15 October 2010

A rather long ramble about listening

Yesterday I was given the opportunity to speak briefly to a group of women about the beauty of storytelling as family history. Oral tradition. Asking, remembering, speaking, hearing, sharing—all aspects of listening. In preparation for the assignment I dug out some old family recordings—one I made of my grandmother singing, back when I was just 8 and trying out my first cassette recorder; another I made of her answering my awkward interview questions, 32 years later; and a cassette my mother recorded for me a few years after I'd left home—a Southern story, to honor Christmas—the only piece of her voice I have left. The first two I mentioned made me laugh out loud and got me singing and sniffling. My mama's tape wiped me out less than a sentence into the thing. It's incredible how powerful just the sound of someone's voice can be. I couldn't listen to Mama's tape yesterday and still be able to concentrate on getting ready for my little class. So, I stuck with Gram's singing and drawling, and the tracks I played for the women to introduce my topic seemed to charm them all. 

Yesterday I also blogged that I'd like to hear your adoption stories; I'd like to even begin recording them next month, if possible. (By the way, did you know that November is National Adoption Month? Neither did I till today. Synchronicity. Must mean I'm on the right track with this idea.) I am thrilled that a few people have responded, writing bits of their own and others' stories. I hope that some will feel brave and interested enough to share their voices as well. 

Today Rob and I spent three straight hours with a friend, recording him at the outset of what is already proving a strange and romantic international quest for... well, I'm sworn to secrecy for the time being, but I'm hoping some day to persuade him to let me write the screenplay once he's survived and recovered from his journey, has (hopefully) come off conqueror, and feels ready to share his secret and sell the movie rights. 

This evening Rob and I visited our favorite local library and came home as usual with unreadably large armloads of books. (I was trying, on my way out to the car, to imagine how many thousands of pounds of books I've checked out and carried off in my lifetime. I hope when I die I'll get the answer to that question. One of the books Rob happened to spot was a book on music that is really a book about listening. It spoke to me before I even cracked the cover: I love you. You love me. Buy me for your li-bra-ry. Then I read the intro and first essay. Yes, indeed. I already know who's getting this book for Christmas. What I love about it is that right away it started in talking to me about something I've been fuzzling over a while: Why do some people seem so unable or unwilling to listen? And no, I won't exempt myself from the question; sometimes I am guilty of being the non-listener. If it wasn't late and I wasn't writing from my bed with my mama's quilt thrown over me and my laptop, I'd be mining and including some quotes from the book right now.

I am excited to help my sister-in-law and two friends record some oral history in a few weeks. The more listening and facilitating I do, the more I want to do. Rob has started calling us recordists. I've suggested sound hunters, and that applies sometimes, but it seems that we are merely becoming listeners. Nobody's paying us to do this yet(?), and really, I almost feel I should be paying others for the privilege of hearing their stories. Maybe listening itself is at least partial payment.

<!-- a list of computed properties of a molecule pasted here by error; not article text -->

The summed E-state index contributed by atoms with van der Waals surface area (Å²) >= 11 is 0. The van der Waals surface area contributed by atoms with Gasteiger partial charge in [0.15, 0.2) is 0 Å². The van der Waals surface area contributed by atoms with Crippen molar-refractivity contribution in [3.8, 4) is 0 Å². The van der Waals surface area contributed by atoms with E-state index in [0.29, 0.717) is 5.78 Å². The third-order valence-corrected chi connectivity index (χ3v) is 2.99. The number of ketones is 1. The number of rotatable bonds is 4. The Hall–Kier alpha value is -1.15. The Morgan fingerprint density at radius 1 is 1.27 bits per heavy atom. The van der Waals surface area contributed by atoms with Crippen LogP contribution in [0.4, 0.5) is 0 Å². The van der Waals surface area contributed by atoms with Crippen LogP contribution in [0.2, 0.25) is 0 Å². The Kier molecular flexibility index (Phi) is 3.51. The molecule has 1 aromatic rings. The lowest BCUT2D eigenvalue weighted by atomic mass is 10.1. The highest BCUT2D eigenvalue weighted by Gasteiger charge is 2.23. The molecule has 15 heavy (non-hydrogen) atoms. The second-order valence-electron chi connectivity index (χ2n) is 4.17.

Other interesting listening moments today:
  • While recording our friend, capturing as well the sound of a (our) whining dog, and of Rob's parents talking in our backyard
  • Hearing another person's hidden fear
  • Horses in fields on either side of the road, running excitedly to parallel clearings, waiting and listening to yet other horses approaching, clop-clop-clopping far off down the pavement, with riders astride
  • Allowing ourselves to be engaged by an old man on the Jordan River Parkway Trail and hearing his reminiscences about photographing sunsets, canoeing, traveling, and his big plans to develop museums and science centers around Utah Lake as well as historical monuments along the Provo River Trail 
  • Walking on one of the last quiet country roads in our town, stopping right in the middle and listening to the wind, the bugs and other animals, and the falling night
  • Paying attention to body signals
  • Paying attention to brain alarms
  • Receiving comfort
  • Noticing body language, hearing the unspoken, understanding subtext
  • Weighing options and saying yes to simplicity
  • Catspeak
  • Appreciating the hush of my old knitting needles made of some material that doesn't click when it meets itself
  • Unpacking the car late at night, being surprised by two small boys razor scootering down the middle of our street, one of them calling me by name


~j. said...

I loved getting to listen with you this summer. Many thanks for that opportunity.

Sweet Capture said...

Listening is definitely a lost art. Thank you for reminding us all to take the time not only to listen but to ask questions.

Some of my listening moments today were: the sound of a wood saw as my son and his friend/co-worker worked at building some cabinets in our garage; the hum of a ceramic heater; computer games being played in the basement; the happy whimpers of a welcoming puppy as we returned home from an appointment; and the swish of our windshield wipers as they pushed away the falling snow.

Jamie said...

Thanks for listening to me via cyberspace today. I felt that hug, I really did. I can't wait to hear your responses to my most recent message. Sometimes you are my air, girl...thanks again for kindly sharing my burdens...

Becca said...

Listening is one of your specialties, whether or not the mics are on and tapes are rolling.